As you may already know, fish spend most of their time underwater (yes, there are lungfish, but I won?t even begin to deal with those?) and thus must have special adaptations to allow for proper respiration. More often than not, these adaptations come in the form of gills. To supply themselves with O2, fish take a gulp of water and then expel it through the gill chambers which are located on either side of the head. The gill chambers are filled with gills which, basically, are small filaments made of flesh, covered in lamella (the main purpose of which is to increase surface area). When the water passes through the two gill chambers, the O2 in the water diffuses into the capillaries located in the lamella which then carry it down to the heart and allow the O2-rich blood to be pumped throughout the body, and the CO2 in the blood diffuses into the water. All in all, although fish use an unconventional, non-lunged method of respiration, they still gather the O2 for their blood in practically the same way and use it for exactly the same purpose ? to fuel the cells and allow for metabolism.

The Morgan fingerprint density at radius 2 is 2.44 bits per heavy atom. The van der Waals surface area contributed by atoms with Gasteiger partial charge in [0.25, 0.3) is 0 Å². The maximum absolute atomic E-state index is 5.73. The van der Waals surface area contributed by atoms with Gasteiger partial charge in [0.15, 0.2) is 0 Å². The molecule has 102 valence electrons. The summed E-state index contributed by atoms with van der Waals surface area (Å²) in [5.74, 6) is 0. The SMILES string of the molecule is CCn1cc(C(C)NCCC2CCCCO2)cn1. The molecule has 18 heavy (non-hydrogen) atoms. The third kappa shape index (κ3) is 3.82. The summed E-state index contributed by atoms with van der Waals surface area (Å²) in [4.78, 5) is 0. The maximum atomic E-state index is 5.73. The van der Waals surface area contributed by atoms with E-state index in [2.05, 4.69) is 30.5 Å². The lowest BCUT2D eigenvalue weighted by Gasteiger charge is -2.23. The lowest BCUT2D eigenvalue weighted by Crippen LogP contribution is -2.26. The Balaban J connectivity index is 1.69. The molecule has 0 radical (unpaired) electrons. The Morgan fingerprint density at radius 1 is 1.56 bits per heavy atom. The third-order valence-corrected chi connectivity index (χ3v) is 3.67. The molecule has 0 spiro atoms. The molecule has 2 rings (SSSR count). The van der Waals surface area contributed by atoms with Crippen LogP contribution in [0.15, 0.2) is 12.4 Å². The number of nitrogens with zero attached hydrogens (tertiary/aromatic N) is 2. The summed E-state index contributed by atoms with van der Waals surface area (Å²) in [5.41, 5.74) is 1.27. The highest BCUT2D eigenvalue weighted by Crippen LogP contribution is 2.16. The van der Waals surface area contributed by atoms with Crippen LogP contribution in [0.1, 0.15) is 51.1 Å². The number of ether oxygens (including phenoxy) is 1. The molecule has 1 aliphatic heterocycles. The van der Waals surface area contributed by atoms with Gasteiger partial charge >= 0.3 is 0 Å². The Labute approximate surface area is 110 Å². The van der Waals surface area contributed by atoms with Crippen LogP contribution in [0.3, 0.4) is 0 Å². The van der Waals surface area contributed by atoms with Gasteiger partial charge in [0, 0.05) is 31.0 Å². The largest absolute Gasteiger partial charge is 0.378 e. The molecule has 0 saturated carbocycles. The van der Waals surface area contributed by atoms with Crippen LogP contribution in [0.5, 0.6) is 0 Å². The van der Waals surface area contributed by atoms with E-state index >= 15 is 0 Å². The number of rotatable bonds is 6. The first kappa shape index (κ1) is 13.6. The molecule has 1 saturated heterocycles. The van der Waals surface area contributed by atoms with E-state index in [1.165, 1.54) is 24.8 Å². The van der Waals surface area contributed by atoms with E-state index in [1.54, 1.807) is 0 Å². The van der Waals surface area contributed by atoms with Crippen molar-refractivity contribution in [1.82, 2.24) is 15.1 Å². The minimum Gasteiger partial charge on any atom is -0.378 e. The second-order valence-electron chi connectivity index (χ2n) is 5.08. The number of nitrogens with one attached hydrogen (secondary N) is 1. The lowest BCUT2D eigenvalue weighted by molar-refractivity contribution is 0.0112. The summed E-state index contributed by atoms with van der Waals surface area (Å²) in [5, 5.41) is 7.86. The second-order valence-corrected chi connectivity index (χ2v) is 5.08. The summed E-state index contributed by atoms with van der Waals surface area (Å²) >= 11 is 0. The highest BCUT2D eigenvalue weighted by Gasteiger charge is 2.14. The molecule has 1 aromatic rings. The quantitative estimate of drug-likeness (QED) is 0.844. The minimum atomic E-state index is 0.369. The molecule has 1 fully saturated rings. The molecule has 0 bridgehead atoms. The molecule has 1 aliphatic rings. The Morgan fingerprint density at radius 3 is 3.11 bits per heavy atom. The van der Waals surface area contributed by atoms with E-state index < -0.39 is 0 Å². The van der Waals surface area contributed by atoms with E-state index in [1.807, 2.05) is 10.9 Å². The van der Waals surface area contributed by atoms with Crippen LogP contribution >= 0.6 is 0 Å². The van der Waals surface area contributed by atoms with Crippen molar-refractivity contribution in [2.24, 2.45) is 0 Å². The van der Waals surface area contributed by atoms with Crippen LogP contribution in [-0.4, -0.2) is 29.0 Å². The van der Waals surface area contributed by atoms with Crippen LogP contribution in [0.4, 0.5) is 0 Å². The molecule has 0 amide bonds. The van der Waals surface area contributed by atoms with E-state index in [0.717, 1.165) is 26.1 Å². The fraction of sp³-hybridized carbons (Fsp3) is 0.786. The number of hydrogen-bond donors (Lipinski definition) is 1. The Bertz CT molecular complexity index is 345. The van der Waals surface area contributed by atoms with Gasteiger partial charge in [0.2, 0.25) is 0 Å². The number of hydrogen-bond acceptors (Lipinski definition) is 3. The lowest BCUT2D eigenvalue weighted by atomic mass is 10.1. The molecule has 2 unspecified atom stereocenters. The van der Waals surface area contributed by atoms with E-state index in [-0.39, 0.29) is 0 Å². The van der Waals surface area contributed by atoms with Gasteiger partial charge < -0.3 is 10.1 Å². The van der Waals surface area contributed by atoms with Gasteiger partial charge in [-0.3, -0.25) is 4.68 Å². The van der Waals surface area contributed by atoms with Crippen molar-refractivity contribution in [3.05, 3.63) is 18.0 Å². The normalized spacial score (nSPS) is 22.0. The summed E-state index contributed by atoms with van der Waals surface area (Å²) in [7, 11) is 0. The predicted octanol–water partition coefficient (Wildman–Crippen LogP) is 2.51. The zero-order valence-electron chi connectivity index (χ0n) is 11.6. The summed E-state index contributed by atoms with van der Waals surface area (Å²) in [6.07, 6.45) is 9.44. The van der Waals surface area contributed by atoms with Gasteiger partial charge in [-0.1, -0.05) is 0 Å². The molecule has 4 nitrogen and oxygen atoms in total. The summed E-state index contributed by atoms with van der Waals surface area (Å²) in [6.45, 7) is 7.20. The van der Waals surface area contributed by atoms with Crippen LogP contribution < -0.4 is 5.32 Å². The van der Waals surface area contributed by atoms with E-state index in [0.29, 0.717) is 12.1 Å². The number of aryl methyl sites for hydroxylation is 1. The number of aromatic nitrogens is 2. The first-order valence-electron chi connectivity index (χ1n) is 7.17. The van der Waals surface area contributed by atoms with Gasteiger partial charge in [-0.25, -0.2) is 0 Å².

We now move on to the final heart configuration, the one-chambered heart. This type of heart is the simplest and least efficient of all, but exists in the most successful of all creatures, the insects and annelids. Perhaps complexity does not necessarily mean success. The heart of an insect is simply a long tube with openings on either end. Since an insect?s entire body cavity is filled with blood, the insect?s heart need only to contract and the blood within this cavity ?swishes around?, coming in contact and sharing its nutrients and O2 with all of the insect?s internal organs.
Since an insect does not have a conventional heart that moves the blood to the appropriate place to get oxygen, the body of the insect had to compensate. Although there are some exceptions (there are some that breathe through the skin and some that have gill-like structures), most insects ?breathe? through a series of 20 small holes on their sides known as spiracles. Upon entering a spiracle, air travels through a web of small tubes called trachea until eventually reaching the tracheoles at the end. These tracheoles function much like simpler versions of the alveoli which can be found in the mammalian/avian/reptilian lungs. Upon coming in contact with these tracheoles, blood in the body cavity collects O2 and deposits CO2 via the process of diffusion.